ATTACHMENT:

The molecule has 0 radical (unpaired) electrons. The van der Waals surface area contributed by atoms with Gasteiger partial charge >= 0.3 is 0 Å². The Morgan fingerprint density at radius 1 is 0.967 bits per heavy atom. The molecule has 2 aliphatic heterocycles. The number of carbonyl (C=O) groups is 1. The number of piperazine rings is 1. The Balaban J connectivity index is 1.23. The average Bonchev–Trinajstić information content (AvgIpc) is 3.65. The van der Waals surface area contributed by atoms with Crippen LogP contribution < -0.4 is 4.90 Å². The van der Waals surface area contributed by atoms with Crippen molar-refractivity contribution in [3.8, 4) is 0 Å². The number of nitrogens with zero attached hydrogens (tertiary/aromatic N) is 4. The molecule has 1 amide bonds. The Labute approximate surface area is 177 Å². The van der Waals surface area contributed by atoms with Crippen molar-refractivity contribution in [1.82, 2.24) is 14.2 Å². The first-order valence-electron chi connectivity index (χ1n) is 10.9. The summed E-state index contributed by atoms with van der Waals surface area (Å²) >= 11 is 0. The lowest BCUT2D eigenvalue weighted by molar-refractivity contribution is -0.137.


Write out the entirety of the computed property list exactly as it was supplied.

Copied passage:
The molecule has 0 radical (unpaired) electrons. The van der Waals surface area contributed by atoms with Gasteiger partial charge >= 0.3 is 0 Å². The Morgan fingerprint density at radius 1 is 0.967 bits per heavy atom. The molecule has 2 aliphatic heterocycles. The number of carbonyl (C=O) groups is 1. The number of piperazine rings is 1. The Balaban J connectivity index is 1.23. The average Bonchev–Trinajstić information content (AvgIpc) is 3.65. The van der Waals surface area contributed by atoms with Crippen LogP contribution < -0.4 is 4.90 Å². The van der Waals surface area contributed by atoms with Crippen molar-refractivity contribution in [3.8, 4) is 0 Å². The number of nitrogens with zero attached hydrogens (tertiary/aromatic N) is 4. The molecule has 1 amide bonds. The Labute approximate surface area is 177 Å². The van der Waals surface area contributed by atoms with Crippen molar-refractivity contribution in [1.82, 2.24) is 14.2 Å². The first-order valence-electron chi connectivity index (χ1n) is 10.9. The summed E-state index contributed by atoms with van der Waals surface area (Å²) >= 11 is 0. The lowest BCUT2D eigenvalue weighted by molar-refractivity contribution is -0.137.